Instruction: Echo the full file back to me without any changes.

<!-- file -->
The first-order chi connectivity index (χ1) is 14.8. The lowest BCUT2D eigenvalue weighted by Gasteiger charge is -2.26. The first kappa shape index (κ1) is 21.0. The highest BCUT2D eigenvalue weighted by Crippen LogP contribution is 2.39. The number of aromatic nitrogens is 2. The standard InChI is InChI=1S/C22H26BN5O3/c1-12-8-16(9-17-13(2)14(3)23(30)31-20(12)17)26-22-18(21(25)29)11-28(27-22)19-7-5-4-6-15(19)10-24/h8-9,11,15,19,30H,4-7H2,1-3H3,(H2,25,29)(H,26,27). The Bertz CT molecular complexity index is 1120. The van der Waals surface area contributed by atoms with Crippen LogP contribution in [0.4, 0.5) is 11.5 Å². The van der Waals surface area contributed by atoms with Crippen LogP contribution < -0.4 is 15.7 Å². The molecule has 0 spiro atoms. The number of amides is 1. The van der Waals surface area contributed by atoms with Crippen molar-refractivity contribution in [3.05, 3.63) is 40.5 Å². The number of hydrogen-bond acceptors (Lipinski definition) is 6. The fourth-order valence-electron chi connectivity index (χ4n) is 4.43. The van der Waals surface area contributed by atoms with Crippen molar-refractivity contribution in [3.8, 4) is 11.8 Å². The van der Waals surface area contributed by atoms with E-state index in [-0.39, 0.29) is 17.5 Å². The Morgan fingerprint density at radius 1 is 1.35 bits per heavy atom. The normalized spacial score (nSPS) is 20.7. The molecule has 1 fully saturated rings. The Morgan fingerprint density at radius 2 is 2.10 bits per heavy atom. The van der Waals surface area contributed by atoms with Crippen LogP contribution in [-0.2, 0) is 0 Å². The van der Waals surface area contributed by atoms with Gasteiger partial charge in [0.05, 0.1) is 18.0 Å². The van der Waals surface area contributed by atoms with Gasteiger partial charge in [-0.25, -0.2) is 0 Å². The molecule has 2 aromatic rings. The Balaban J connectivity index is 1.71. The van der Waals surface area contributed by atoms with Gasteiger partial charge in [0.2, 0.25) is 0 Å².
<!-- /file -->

The first-order chi connectivity index (χ1) is 14.8. The lowest BCUT2D eigenvalue weighted by Gasteiger charge is -2.26. The first kappa shape index (κ1) is 21.0. The highest BCUT2D eigenvalue weighted by Crippen LogP contribution is 2.39. The number of aromatic nitrogens is 2. The standard InChI is InChI=1S/C22H26BN5O3/c1-12-8-16(9-17-13(2)14(3)23(30)31-20(12)17)26-22-18(21(25)29)11-28(27-22)19-7-5-4-6-15(19)10-24/h8-9,11,15,19,30H,4-7H2,1-3H3,(H2,25,29)(H,26,27). The Bertz CT molecular complexity index is 1120. The van der Waals surface area contributed by atoms with Crippen LogP contribution in [0.4, 0.5) is 11.5 Å². The van der Waals surface area contributed by atoms with Crippen LogP contribution < -0.4 is 15.7 Å². The molecule has 0 spiro atoms. The number of amides is 1. The van der Waals surface area contributed by atoms with Crippen molar-refractivity contribution in [3.05, 3.63) is 40.5 Å². The number of hydrogen-bond acceptors (Lipinski definition) is 6. The fourth-order valence-electron chi connectivity index (χ4n) is 4.43. The van der Waals surface area contributed by atoms with Crippen molar-refractivity contribution in [3.8, 4) is 11.8 Å². The van der Waals surface area contributed by atoms with E-state index in [-0.39, 0.29) is 17.5 Å². The Morgan fingerprint density at radius 1 is 1.35 bits per heavy atom. The normalized spacial score (nSPS) is 20.7. The molecule has 1 fully saturated rings. The Morgan fingerprint density at radius 2 is 2.10 bits per heavy atom. The van der Waals surface area contributed by atoms with Crippen LogP contribution in [-0.2, 0) is 0 Å². The van der Waals surface area contributed by atoms with Gasteiger partial charge in [0.05, 0.1) is 18.0 Å². The van der Waals surface area contributed by atoms with Gasteiger partial charge in [-0.25, -0.2) is 0 Å². The molecule has 2 aromatic rings. The Balaban J connectivity index is 1.71. The van der Waals surface area contributed by atoms with Gasteiger partial charge in [0.2, 0.25) is 0 Å².